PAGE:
A Wine Dinner at Saratoga’s Sent Sovi

A sampling of Varner wines ready to be poured at Sent Sovi.

Chef-Proprietor Josiah Slone carries many fine wines on his wine list at Sent Sovi in Saratoga.

But his unabashed favorites are definitely the ones by Varner, a boutique winery in Portola Valley. The winery, run by twin brothers, Bob and Jim Varner, specialize in Chardonnay and Pinot Noir. They are wines that marry well with Slone’s cooking, and the ones that he and his wife most like to kick back with in their down time.

I was lucky enough to sample the wines with Slone’s food when I was recently invited as a guest of the restaurant to a Varner wine dinner.

The first course was a refreshing cured artic char with the zing of preserved Meyer lemons from the chef’s backyard tree, which paired with the 2007 Varner “Home Block” Chardonnay. Slone made use of every bit of the rich fish, including frying the skin to make “chips” and scraping the flesh of the head to form a chopped fish salad of sorts.

Cured artic char with mache.

That was followed by what was one of the juiciest white meat chicken dishes I’d had in a long time. Cooked “sous vide’’ to keep the bird moist, the chicken was accompanied by caramelized fennel and a dice of sweet, spicy pears, which picked up the lush, complex quality of the 2007 Neeley “Holly’s Cuvee” Chardonnay that’s also made by Varner.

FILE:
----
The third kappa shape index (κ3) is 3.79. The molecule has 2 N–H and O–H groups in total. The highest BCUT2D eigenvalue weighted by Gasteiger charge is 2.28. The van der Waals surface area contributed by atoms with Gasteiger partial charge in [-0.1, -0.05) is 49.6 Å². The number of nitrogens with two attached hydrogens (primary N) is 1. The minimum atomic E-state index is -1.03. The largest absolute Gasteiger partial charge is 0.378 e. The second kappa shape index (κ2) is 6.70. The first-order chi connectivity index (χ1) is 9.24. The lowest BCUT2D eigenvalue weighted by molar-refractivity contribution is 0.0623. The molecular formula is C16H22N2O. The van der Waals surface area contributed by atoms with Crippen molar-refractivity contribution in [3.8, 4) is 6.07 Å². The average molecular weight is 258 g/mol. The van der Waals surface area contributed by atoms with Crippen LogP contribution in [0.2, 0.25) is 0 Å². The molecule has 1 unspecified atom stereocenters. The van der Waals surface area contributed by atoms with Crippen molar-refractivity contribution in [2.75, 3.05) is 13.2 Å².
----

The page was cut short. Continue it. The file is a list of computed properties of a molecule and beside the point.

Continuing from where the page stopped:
Some of the juiciest chicken I've had in awhile.

Braised monkfish followed, cooked with Herbes de Provence, bacon and red wine until it all reduced to form a sticky, thick glaze. It heightened the balanced fruitiness of the 2008 Varner “Three Blocks” Pinot Noir.

Monk fish with roasted root veggies.

Duck that tasted like Chinese spareribs.

Next, “flattened’’ roast duck that was reminiscent in texture and taste of Chinese barbecue spareribs with a sweet, peppery bite from harissa. The richness of the duck complimented the earthy notes of the 2007 Neely “Picnic Block” Pinot Noir.

Dessert was apple tarte tatin made with Granny Smith and Pink Lady apples that would have been perfect had it been served warm, rather than chilled. But that’s a forgivable lapse, given how tiny the kitchen — and oven space — is here.

A classic tarte tatin.

Varner is not readily available at many South Bay restaurants or wine shops. But Chef Slone is so enamored with the wines that he will go out of his way to make sure more folks get to enjoy them. Find out how in my accompanying post on DealPop.com.

More: My Q&A with Sent Sovi’s Josiah Slone

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